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New sequencing technology tes...
Thanks to nanopore technology, we can trace microbes from years past. A new “nanopore” genetic sequencing device from Oxford Nanopore Technologies uses fewer reagents and chemicals to process the samples than do previous generations of sequencing technology, according to a Wired magazine article quoting Guadalupe Piñar, a microbiologist at the University of Natural Resources and Life Sciences in Vienna.

The sequencer is sensitive enough to take what little DNA the researchers can dab off of drawings without damaging valuable articles and relics, and identify an array of microbes.

https://www.wired.com/story/meet-the-microbes-living-on-da-vincis-iconic-sketches/amp

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several studies link dysbiosis of our gut microbiome to depression

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several studies link dysbiosis o...
Yet another study has linked depression to disruptions in our gut microbiome, according to a December 03 2020 article by Medical Express. Several institutions in China and two in the U.S. researched the matter originally published in the journal Science Advances. Previously, major depressive disorder (MDD) studies have found the gut microbiome species Coprococcus and Dialister were depleted in patients with depression (1), whereas butyrate-producing Faecalibacterium and Coprococcus bacteria are linked to higher quality of life.

Specifically, this team of researchers studied fecal samples from 156 MDD patients, individuals with MDD. They found 47 bacterial species, 50 fecal metabolites, and three bacteriophages that were different from their control group of 155 non-MDD or healthy individuals (2). The differing, depleted gut bacteria species in MDD patients include 10 species from the bacteriods family, 29 from blautia, 5 from eubacterium, 3 from clostridium, according to the Science Advances report (3).

1. https://www.nature.com/articles/s41564-018-0337-x

2. https://medicalxpress.com/news/2020-12-gut-microbiome-disturbances-linked-major.html

3. https://advances.sciencemag.org/content/6/49/eaba8555


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The most commonly used herbicide affects our gut microbiome

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source: dreamstime.com source: dreamstime.com
A study by the University of Turku announced by Science Daily on November 20 2020, determined that 54% of the human gut bacterial species have some sensitivity to glyphosate, the most commonly used herbicide. The results are based on a bioinformatics tool developed by Docent Marjo Helander at the University of Turku.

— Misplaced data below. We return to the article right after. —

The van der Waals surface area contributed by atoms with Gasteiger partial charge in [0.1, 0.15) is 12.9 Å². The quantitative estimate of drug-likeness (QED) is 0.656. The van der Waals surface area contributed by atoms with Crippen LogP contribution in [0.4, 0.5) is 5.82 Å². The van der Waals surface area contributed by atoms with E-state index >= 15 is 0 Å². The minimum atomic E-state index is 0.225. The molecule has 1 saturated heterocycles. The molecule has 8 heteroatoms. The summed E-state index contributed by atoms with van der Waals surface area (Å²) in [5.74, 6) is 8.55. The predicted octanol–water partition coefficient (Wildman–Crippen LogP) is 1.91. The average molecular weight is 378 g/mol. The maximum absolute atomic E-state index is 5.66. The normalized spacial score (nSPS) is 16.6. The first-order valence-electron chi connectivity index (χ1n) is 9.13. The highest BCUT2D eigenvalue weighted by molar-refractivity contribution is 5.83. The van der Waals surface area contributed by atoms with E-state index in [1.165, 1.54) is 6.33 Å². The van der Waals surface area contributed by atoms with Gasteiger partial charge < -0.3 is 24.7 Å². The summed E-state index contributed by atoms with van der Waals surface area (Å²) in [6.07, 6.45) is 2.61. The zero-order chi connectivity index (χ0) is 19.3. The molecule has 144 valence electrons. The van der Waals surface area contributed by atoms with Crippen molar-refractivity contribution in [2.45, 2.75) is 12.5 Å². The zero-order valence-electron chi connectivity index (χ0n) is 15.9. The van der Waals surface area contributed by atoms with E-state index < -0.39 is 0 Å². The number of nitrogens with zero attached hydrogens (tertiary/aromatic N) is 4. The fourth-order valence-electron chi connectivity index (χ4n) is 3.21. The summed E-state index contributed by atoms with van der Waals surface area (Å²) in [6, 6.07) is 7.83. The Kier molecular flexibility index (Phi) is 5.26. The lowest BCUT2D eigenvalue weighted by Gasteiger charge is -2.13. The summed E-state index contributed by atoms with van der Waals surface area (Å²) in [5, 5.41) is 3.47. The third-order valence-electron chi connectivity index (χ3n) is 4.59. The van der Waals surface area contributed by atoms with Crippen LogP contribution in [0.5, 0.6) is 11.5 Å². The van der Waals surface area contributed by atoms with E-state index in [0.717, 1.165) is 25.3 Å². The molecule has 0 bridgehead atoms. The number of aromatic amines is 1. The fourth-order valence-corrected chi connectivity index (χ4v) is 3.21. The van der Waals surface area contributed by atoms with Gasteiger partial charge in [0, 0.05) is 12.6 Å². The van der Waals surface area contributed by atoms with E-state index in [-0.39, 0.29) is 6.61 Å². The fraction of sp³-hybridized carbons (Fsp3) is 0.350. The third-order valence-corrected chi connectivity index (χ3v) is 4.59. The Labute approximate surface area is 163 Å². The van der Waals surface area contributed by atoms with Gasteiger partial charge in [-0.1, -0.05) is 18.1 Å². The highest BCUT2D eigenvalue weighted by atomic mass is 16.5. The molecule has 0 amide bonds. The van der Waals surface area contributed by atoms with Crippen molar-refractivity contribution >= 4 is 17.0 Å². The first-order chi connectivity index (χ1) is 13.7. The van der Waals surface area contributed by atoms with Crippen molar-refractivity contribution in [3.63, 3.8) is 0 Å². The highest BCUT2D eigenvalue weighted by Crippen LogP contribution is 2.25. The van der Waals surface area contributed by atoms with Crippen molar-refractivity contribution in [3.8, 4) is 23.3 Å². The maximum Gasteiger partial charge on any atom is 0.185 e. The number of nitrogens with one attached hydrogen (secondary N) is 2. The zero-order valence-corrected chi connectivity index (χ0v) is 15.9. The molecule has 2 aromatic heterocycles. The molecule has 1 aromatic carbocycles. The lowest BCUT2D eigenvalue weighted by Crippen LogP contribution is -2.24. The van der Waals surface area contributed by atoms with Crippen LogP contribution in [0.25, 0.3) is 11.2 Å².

Helander plans to further research the A rich and diverse microbial community is living in soil, on plant surfaces, and in animal guts. It is possible that even low glyphosate residue may indirectly affect pest and pathogen occurrence in these communities.

https://www.sciencedaily.com/releases/2020/11/201120095858.htm

https://www.ecowatch.com/amp/glyphosate-human-gut-microbiome-2649029158

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Vitamin D - gut microbiome connection

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Vitamin D - gut microbiome c...
Researchers at the University of California San Diego were able to demonstrate that the makeup of a person's gut microbiome is connected to their levels of active vitamin D, according to a November 30 2020 Medical Express article.

It is believed and confirmed by numerous studies that vitamin D has important health benefits such as lowering risk of cancer, heart disease. A clinical study of more than 25,000 adults found that found that vitamin D supplements has no health benefits at all as originally believed.

Said author Deborah Kado, MD, director of the Osteoporosis Clinic at UC San Diego Health as quoted in the Medical Express, "it doesn't matter how much vitamin D you get through sunlight or supplementation, nor how much your body can store; it matters how well your body is able to metabolize that into active vitamin D." This points to the conclusion that bacteria plays a role in metabolizing vitamin D, adds Kado.

https://medicalxpress.com/news/2020-11-reveals-gut-bacteria-vitamin-d.amp

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Some Antidepressants can be unhealthy for our gut microbiome

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source: istockphoto.com source: istockphoto.com
According to a December 01 2020 article published by the Massive Science Consortium, scientists at the University College, Cork measured the effects of different antidepressants on common gut bacteria on petri dishes.

Scientists found that antidepressants inhibited the growth of gut bacteria. The study found that desipramine and aripiprazole were particularly detrimental to our gut bacteria. This research points to opportunity to reduce negative side effects of antidepressants.

https://massivesci.com/notes/antidepressant-gut-health-bacteria/